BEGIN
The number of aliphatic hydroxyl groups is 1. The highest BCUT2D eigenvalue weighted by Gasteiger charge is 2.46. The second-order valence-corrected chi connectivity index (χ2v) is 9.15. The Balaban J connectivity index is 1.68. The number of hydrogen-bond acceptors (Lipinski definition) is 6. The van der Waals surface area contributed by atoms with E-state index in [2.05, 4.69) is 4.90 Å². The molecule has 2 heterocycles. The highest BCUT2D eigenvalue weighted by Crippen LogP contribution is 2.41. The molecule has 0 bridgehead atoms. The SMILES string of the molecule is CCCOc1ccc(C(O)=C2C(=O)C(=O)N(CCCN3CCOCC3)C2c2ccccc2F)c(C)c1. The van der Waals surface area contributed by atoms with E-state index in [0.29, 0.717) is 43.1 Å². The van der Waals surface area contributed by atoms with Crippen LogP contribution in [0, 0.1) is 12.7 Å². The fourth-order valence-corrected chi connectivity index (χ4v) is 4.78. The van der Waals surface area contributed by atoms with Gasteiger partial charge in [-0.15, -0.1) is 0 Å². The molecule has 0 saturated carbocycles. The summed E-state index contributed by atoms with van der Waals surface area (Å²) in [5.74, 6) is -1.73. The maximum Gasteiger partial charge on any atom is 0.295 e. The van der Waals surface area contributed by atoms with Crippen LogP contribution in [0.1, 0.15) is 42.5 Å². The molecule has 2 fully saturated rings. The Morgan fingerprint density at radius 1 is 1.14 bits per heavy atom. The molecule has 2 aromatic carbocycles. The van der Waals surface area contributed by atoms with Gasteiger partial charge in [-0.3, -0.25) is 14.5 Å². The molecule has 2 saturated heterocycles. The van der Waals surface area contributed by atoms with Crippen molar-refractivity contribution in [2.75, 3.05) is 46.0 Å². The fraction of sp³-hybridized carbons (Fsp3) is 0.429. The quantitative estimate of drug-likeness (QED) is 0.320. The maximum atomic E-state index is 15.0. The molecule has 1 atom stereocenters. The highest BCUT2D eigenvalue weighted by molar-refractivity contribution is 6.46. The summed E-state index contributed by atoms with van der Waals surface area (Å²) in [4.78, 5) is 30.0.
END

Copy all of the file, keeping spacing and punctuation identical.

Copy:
The number of aliphatic hydroxyl groups is 1. The highest BCUT2D eigenvalue weighted by Gasteiger charge is 2.46. The second-order valence-corrected chi connectivity index (χ2v) is 9.15. The Balaban J connectivity index is 1.68. The number of hydrogen-bond acceptors (Lipinski definition) is 6. The van der Waals surface area contributed by atoms with E-state index in [2.05, 4.69) is 4.90 Å². The molecule has 2 heterocycles. The highest BCUT2D eigenvalue weighted by Crippen LogP contribution is 2.41. The molecule has 0 bridgehead atoms. The SMILES string of the molecule is CCCOc1ccc(C(O)=C2C(=O)C(=O)N(CCCN3CCOCC3)C2c2ccccc2F)c(C)c1. The van der Waals surface area contributed by atoms with E-state index in [0.29, 0.717) is 43.1 Å². The van der Waals surface area contributed by atoms with Crippen LogP contribution in [0, 0.1) is 12.7 Å². The fourth-order valence-corrected chi connectivity index (χ4v) is 4.78. The van der Waals surface area contributed by atoms with Gasteiger partial charge in [-0.15, -0.1) is 0 Å². The molecule has 0 saturated carbocycles. The summed E-state index contributed by atoms with van der Waals surface area (Å²) in [5.74, 6) is -1.73. The maximum Gasteiger partial charge on any atom is 0.295 e. The van der Waals surface area contributed by atoms with Crippen LogP contribution in [0.1, 0.15) is 42.5 Å². The molecule has 2 fully saturated rings. The Morgan fingerprint density at radius 1 is 1.14 bits per heavy atom. The molecule has 2 aromatic carbocycles. The van der Waals surface area contributed by atoms with Gasteiger partial charge in [-0.3, -0.25) is 14.5 Å². The molecule has 2 saturated heterocycles. The van der Waals surface area contributed by atoms with Crippen molar-refractivity contribution in [2.75, 3.05) is 46.0 Å². The fraction of sp³-hybridized carbons (Fsp3) is 0.429. The quantitative estimate of drug-likeness (QED) is 0.320. The maximum atomic E-state index is 15.0. The molecule has 1 atom stereocenters. The highest BCUT2D eigenvalue weighted by molar-refractivity contribution is 6.46. The summed E-state index contributed by atoms with van der Waals surface area (Å²) in [4.78, 5) is 30.0.